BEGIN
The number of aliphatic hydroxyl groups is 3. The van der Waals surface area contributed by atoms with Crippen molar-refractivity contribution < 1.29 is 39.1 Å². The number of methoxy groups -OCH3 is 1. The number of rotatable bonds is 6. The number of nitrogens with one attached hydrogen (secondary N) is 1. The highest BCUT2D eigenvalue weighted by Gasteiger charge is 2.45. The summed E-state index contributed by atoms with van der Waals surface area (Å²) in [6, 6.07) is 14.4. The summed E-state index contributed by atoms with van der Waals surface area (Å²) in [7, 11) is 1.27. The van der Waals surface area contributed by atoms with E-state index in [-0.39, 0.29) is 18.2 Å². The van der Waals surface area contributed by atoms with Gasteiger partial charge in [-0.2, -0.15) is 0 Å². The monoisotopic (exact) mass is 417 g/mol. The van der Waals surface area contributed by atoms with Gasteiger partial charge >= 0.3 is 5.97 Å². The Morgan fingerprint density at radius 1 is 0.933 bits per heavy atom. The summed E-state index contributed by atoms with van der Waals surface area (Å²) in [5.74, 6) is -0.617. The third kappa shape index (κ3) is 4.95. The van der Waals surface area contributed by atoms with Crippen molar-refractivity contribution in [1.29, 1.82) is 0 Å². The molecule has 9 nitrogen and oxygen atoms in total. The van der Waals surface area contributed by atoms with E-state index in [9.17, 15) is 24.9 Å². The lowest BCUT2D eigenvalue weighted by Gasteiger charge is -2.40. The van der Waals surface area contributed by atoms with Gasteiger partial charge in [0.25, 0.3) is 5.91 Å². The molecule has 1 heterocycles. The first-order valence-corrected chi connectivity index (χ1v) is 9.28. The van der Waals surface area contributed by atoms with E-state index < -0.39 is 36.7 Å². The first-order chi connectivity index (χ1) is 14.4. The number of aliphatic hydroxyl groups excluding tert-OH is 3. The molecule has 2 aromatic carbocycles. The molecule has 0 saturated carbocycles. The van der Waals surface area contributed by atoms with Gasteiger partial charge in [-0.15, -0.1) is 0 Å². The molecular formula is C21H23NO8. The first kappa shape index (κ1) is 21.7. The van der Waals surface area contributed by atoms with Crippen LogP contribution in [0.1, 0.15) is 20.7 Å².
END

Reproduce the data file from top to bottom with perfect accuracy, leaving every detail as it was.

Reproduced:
The number of aliphatic hydroxyl groups is 3. The van der Waals surface area contributed by atoms with Crippen molar-refractivity contribution < 1.29 is 39.1 Å². The number of methoxy groups -OCH3 is 1. The number of rotatable bonds is 6. The number of nitrogens with one attached hydrogen (secondary N) is 1. The highest BCUT2D eigenvalue weighted by Gasteiger charge is 2.45. The summed E-state index contributed by atoms with van der Waals surface area (Å²) in [6, 6.07) is 14.4. The summed E-state index contributed by atoms with van der Waals surface area (Å²) in [7, 11) is 1.27. The van der Waals surface area contributed by atoms with E-state index in [-0.39, 0.29) is 18.2 Å². The van der Waals surface area contributed by atoms with Gasteiger partial charge in [-0.2, -0.15) is 0 Å². The monoisotopic (exact) mass is 417 g/mol. The van der Waals surface area contributed by atoms with Gasteiger partial charge >= 0.3 is 5.97 Å². The Morgan fingerprint density at radius 1 is 0.933 bits per heavy atom. The summed E-state index contributed by atoms with van der Waals surface area (Å²) in [5.74, 6) is -0.617. The third kappa shape index (κ3) is 4.95. The van der Waals surface area contributed by atoms with Crippen molar-refractivity contribution in [1.29, 1.82) is 0 Å². The molecule has 9 nitrogen and oxygen atoms in total. The van der Waals surface area contributed by atoms with E-state index in [9.17, 15) is 24.9 Å². The lowest BCUT2D eigenvalue weighted by Gasteiger charge is -2.40. The van der Waals surface area contributed by atoms with Gasteiger partial charge in [0.25, 0.3) is 5.91 Å². The molecule has 1 heterocycles. The first-order valence-corrected chi connectivity index (χ1v) is 9.28. The van der Waals surface area contributed by atoms with E-state index < -0.39 is 36.7 Å². The first-order chi connectivity index (χ1) is 14.4. The number of aliphatic hydroxyl groups excluding tert-OH is 3. The molecule has 2 aromatic carbocycles. The molecule has 0 saturated carbocycles. The van der Waals surface area contributed by atoms with Gasteiger partial charge in [-0.15, -0.1) is 0 Å². The molecular formula is C21H23NO8. The first kappa shape index (κ1) is 21.7. The van der Waals surface area contributed by atoms with Crippen LogP contribution in [0.1, 0.15) is 20.7 Å².